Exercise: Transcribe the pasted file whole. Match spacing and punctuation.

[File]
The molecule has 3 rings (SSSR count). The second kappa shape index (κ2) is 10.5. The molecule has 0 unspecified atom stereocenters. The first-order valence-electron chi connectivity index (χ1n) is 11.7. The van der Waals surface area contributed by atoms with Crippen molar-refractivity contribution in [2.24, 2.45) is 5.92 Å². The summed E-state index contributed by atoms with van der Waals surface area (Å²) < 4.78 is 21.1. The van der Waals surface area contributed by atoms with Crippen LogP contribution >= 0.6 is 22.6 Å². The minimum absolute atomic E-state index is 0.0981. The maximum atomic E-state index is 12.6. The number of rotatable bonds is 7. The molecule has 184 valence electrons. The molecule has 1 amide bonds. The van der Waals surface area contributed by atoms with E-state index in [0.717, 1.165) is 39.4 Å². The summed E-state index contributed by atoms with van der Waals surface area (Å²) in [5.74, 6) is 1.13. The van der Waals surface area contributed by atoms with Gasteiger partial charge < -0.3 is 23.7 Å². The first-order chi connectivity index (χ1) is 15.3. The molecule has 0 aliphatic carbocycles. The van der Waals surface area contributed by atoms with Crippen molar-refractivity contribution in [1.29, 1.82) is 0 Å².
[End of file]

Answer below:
The molecule has 3 rings (SSSR count). The second kappa shape index (κ2) is 10.5. The molecule has 0 unspecified atom stereocenters. The first-order valence-electron chi connectivity index (χ1n) is 11.7. The van der Waals surface area contributed by atoms with Crippen molar-refractivity contribution in [2.24, 2.45) is 5.92 Å². The summed E-state index contributed by atoms with van der Waals surface area (Å²) < 4.78 is 21.1. The van der Waals surface area contributed by atoms with Crippen LogP contribution >= 0.6 is 22.6 Å². The minimum absolute atomic E-state index is 0.0981. The maximum atomic E-state index is 12.6. The number of rotatable bonds is 7. The molecule has 184 valence electrons. The molecule has 1 amide bonds. The van der Waals surface area contributed by atoms with E-state index in [0.717, 1.165) is 39.4 Å². The summed E-state index contributed by atoms with van der Waals surface area (Å²) in [5.74, 6) is 1.13. The van der Waals surface area contributed by atoms with Gasteiger partial charge < -0.3 is 23.7 Å². The first-order chi connectivity index (χ1) is 15.3. The molecule has 0 aliphatic carbocycles. The van der Waals surface area contributed by atoms with Crippen molar-refractivity contribution in [1.29, 1.82) is 0 Å².